The flexibility the average photographer enjoys allows your photography career to be a lifestyle business – one that fits around your schedule and your family.
That’s a big reason why so many photography hobbyists reach a point in their experience where they ponder making money from their craft.
Perhaps you’ve already charged a friend or two a small amount for a photo shoot. Now, you’re wondering if this photography business can sustain relatively regular income without sacrificing the lifestyle and attention to your family you want to maintain.
Or, maybe you already dove head first into the world of professional photography and now you’re wondering how you can manage to bring more balance back into your life while still earning income from it.
How To Add Work-Life Balance To Any Photography Business
You don’t have to compromise money for life balance or life balance for money.
Here are ten actionable tips for adding balance to your life as you continue to launch or grow your photography business:
- Create at least one part of your day when you turn off your devices and let your calls go to voicemail. If you have kids, this is your time to show them that they’ve got 100% of your attention – no compromises.
- Before you end your workday, create your to-do list for the following day. Hitting the pillow knowing that you’ve got everything organized for tomorrow lets your mind rest and drift off to a restful night’s sleep.
- Use a timer to allocate dedicated time toward your business tasks. It’s amazing how focused you can be when you’ve preset 10, 15 or 20 minutes to do something for your business.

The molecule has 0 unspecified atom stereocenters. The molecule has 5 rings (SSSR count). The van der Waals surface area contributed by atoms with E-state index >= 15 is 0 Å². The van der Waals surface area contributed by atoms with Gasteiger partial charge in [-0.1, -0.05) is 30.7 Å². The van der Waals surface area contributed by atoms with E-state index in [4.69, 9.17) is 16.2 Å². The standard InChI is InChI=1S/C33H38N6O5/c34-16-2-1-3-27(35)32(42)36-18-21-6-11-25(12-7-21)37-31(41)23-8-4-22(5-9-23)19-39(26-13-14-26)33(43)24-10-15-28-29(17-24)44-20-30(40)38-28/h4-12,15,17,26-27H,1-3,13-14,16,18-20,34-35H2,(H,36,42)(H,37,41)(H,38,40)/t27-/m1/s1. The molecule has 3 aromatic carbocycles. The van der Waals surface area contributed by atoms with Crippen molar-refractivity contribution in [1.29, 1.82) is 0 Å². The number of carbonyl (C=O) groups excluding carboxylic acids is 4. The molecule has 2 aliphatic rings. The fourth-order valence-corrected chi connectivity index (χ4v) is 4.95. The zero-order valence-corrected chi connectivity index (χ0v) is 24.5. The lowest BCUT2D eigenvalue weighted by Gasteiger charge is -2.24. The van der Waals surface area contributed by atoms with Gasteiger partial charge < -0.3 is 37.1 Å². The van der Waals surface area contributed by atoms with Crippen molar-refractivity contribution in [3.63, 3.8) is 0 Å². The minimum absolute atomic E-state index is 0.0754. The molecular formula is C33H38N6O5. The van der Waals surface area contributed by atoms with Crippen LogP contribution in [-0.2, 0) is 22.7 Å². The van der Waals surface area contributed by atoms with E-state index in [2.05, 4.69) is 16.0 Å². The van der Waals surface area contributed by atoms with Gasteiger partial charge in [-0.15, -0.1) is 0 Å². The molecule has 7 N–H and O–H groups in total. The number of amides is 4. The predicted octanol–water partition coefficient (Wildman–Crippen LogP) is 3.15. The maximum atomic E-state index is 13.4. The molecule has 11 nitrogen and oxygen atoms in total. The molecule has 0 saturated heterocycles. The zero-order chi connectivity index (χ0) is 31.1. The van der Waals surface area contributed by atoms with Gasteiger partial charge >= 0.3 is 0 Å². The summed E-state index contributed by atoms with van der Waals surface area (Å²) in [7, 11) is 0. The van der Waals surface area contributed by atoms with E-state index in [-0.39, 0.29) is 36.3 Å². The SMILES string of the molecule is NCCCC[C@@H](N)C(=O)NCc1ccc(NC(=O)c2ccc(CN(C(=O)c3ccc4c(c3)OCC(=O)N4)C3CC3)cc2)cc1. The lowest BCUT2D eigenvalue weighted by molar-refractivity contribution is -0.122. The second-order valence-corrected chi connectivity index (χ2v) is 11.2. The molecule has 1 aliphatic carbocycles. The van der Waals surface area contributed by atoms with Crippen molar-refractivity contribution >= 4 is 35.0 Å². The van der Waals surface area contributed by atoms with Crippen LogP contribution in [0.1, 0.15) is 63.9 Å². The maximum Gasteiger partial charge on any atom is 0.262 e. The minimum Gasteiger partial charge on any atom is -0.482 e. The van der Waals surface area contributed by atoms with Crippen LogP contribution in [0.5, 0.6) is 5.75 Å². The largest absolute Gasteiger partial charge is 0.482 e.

- Complete your jobs swiftly. When you ship off edited images or printed products you can focus your total attention to the next project, rather than always feeling like you’ve got too many projects or jobs happening at once.
- Consider outsourcing the editing of your photographs or, perhaps, another task within your workflow. If you find something that can be done elsewhere at a nominal cost, you’ll reap the rewards in time spent with family or on marketing for additional work.
- Create rhythms of things you do every week to make your work function more predictably. For example, balance your finances once a month, write blogs every Monday for two hours, edit photos every Friday, and book client shoots on Tuesdays and Thursdays, etc.
- Ask others in your life for help. You don’t have to do it all yourself.
- If you’re going to do work after the kids go to bed, give yourself one assignment, not ten. Your rest is important to yourself, your business and to your family.
- Become obsessed with planning. Nothing brings a sense of calm and ample time to get things done as a good plan does for all the things you do inside your photography business.
- Understand the vision for your business before you get much deeper into it, so you can ensure you make wise, strategic choices moving forward.